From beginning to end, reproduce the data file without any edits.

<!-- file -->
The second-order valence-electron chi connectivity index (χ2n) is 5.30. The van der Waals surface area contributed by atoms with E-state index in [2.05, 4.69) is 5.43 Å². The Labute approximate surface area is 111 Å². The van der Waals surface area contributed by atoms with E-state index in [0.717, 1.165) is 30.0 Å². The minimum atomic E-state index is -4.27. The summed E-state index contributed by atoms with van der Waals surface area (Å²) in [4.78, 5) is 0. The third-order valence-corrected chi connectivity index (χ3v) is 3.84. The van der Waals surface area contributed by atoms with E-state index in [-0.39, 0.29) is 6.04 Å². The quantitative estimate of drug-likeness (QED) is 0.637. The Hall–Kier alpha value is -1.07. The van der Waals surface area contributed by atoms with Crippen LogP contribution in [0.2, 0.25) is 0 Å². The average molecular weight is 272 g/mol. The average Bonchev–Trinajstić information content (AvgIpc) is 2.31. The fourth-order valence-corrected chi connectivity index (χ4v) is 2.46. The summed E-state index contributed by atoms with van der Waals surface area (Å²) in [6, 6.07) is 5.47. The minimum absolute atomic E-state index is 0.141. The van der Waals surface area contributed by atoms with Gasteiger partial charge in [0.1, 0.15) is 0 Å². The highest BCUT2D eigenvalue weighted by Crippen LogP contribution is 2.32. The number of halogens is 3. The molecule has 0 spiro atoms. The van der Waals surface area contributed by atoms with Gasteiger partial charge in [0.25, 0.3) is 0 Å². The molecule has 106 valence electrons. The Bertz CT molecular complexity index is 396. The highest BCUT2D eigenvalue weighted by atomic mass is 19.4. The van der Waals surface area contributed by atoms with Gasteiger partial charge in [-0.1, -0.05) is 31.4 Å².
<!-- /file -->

The second-order valence-electron chi connectivity index (χ2n) is 5.30. The van der Waals surface area contributed by atoms with E-state index in [2.05, 4.69) is 5.43 Å². The Labute approximate surface area is 111 Å². The van der Waals surface area contributed by atoms with E-state index in [0.717, 1.165) is 30.0 Å². The minimum atomic E-state index is -4.27. The summed E-state index contributed by atoms with van der Waals surface area (Å²) in [4.78, 5) is 0. The third-order valence-corrected chi connectivity index (χ3v) is 3.84. The van der Waals surface area contributed by atoms with E-state index in [-0.39, 0.29) is 6.04 Å². The quantitative estimate of drug-likeness (QED) is 0.637. The Hall–Kier alpha value is -1.07. The van der Waals surface area contributed by atoms with Crippen LogP contribution in [0.2, 0.25) is 0 Å². The average molecular weight is 272 g/mol. The average Bonchev–Trinajstić information content (AvgIpc) is 2.31. The fourth-order valence-corrected chi connectivity index (χ4v) is 2.46. The summed E-state index contributed by atoms with van der Waals surface area (Å²) in [6, 6.07) is 5.47. The minimum absolute atomic E-state index is 0.141. The van der Waals surface area contributed by atoms with Gasteiger partial charge in [0.1, 0.15) is 0 Å². The highest BCUT2D eigenvalue weighted by Crippen LogP contribution is 2.32. The number of halogens is 3. The molecule has 0 spiro atoms. The van der Waals surface area contributed by atoms with Gasteiger partial charge in [0.25, 0.3) is 0 Å². The molecule has 106 valence electrons. The Bertz CT molecular complexity index is 396. The highest BCUT2D eigenvalue weighted by atomic mass is 19.4. The van der Waals surface area contributed by atoms with Gasteiger partial charge in [-0.1, -0.05) is 31.4 Å².